The physical shape and health of applicants are essential, but are not the only criteria, which influence the decision of whether or not the candidate is recruited. In fact, people working in these areas need to have a perfect health, be psychologically stable and have a high professional level in order to be able to perform tasks they face daily in their routine work.
Basically, these are three major criteria which define the recruitment process. People working in the police force, fire department and public transit service need to undergo psychological testing in order to get a job. In addition, their qualification is very important and, as a rule, when applicants want to be employed in the public transit service they need to have experience of work in the similar field, while firemen and policemen should have special education and training to be able to perform their duties properly and effectively.
On the other hand, there is another problem in the process of recruitment since it is not always possible to find specialists who are ready to work in public service. Obviously, the work of policemen, firemen and public transit workers is accompanied by numerous challenges, risks and difficulties. The level of psychological and physical exhaustion of these workers is traditionally higher compared to an average professional working in other fields (Gunderson and Lanroie, 78). For instance, firemen and policemen, as well as public transit workers, are exposed to the risk of getting serious injuries because of their professional activities, to the extent that their life may be at risk.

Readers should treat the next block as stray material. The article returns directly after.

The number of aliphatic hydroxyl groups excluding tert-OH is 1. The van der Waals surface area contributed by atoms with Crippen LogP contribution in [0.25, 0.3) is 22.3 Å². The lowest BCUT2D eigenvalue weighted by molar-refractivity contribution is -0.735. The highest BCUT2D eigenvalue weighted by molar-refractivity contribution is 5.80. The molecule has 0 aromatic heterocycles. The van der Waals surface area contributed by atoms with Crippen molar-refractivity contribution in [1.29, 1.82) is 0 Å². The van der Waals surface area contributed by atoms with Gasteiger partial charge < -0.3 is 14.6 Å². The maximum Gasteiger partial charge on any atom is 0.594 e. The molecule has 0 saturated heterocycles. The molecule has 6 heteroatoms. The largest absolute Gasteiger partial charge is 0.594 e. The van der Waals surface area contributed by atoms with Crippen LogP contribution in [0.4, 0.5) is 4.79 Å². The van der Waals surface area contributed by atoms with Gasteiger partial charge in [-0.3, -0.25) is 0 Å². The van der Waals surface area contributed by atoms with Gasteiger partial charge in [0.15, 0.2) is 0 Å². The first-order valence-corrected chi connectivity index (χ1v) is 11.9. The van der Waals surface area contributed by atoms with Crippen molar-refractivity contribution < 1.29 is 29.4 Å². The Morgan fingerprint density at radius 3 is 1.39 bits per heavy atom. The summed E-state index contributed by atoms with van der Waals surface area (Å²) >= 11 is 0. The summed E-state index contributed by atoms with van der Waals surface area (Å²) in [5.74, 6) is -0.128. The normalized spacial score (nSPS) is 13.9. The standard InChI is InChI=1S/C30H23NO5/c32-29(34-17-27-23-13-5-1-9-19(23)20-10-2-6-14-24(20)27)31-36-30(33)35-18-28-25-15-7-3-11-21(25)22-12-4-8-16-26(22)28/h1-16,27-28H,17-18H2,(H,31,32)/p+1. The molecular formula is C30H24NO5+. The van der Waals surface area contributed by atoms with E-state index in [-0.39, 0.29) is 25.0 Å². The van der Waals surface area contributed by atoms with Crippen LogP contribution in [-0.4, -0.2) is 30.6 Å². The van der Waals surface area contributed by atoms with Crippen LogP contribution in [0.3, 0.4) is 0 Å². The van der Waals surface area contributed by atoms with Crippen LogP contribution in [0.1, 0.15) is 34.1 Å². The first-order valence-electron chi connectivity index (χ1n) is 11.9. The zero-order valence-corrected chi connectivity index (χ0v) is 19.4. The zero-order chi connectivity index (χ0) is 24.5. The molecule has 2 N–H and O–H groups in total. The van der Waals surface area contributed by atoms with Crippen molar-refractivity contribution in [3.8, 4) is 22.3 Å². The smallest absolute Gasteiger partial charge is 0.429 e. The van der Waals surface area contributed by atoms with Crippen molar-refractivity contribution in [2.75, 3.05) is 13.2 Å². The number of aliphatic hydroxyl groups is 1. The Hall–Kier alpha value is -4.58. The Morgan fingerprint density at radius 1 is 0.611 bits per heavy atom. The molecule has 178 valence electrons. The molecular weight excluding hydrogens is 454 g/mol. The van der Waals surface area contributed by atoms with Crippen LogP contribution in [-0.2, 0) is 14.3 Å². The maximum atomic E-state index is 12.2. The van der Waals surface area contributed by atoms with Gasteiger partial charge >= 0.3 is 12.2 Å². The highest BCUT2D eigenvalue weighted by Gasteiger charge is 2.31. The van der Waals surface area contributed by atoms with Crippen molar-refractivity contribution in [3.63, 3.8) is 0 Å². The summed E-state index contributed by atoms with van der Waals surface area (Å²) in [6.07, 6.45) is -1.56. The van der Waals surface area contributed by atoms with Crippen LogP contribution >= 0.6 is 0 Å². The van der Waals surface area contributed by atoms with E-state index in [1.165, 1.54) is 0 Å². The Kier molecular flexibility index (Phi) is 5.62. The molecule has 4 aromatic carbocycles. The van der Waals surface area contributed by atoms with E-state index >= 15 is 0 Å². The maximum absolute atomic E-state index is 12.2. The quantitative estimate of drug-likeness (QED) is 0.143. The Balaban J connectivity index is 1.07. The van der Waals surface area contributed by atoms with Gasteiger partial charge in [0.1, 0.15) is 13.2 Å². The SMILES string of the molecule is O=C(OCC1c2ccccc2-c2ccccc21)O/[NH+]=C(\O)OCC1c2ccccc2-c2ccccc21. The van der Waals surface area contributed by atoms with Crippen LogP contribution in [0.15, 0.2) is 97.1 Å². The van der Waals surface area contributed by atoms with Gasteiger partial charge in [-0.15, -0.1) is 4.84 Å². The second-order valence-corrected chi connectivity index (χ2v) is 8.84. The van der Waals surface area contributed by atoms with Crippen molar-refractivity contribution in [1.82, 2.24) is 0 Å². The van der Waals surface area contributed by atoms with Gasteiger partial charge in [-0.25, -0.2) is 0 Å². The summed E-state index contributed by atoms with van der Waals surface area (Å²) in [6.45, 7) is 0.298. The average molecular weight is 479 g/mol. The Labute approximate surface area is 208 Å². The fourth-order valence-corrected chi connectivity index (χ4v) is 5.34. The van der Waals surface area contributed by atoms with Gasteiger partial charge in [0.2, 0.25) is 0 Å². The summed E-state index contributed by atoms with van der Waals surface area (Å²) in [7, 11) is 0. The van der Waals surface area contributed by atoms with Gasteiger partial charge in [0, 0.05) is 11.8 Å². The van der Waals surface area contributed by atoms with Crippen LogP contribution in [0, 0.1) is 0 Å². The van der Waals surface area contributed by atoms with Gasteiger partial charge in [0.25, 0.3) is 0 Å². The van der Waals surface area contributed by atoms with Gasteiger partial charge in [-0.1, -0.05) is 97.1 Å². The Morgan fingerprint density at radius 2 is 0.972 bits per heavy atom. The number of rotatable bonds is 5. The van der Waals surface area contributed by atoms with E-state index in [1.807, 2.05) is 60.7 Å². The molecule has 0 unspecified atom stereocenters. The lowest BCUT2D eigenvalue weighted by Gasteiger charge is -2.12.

In regards to this, a number of controversial issues arise. More precisely, the public opinion is highly controversial in regard to public service, especially for policemen, firemen and public transit workers. People are often very critical in relation to the level of earnings and professional privileges of policemen, firemen and public transit workers. In reality, their salary and earnings are comparable to earnings of representatives of the middle class or even higher that makes people feel envy and they believe such a high level of earnings is unjust. On the other hand, the risks accompanying the public service can’t be taken lightly and people need to be motivated, including financial motivation, to go to work at police or fire service, for instance. It proves that policemen, firemen and public transit workers maintain the normal life of Canadian society and prevent it from social and economic problems.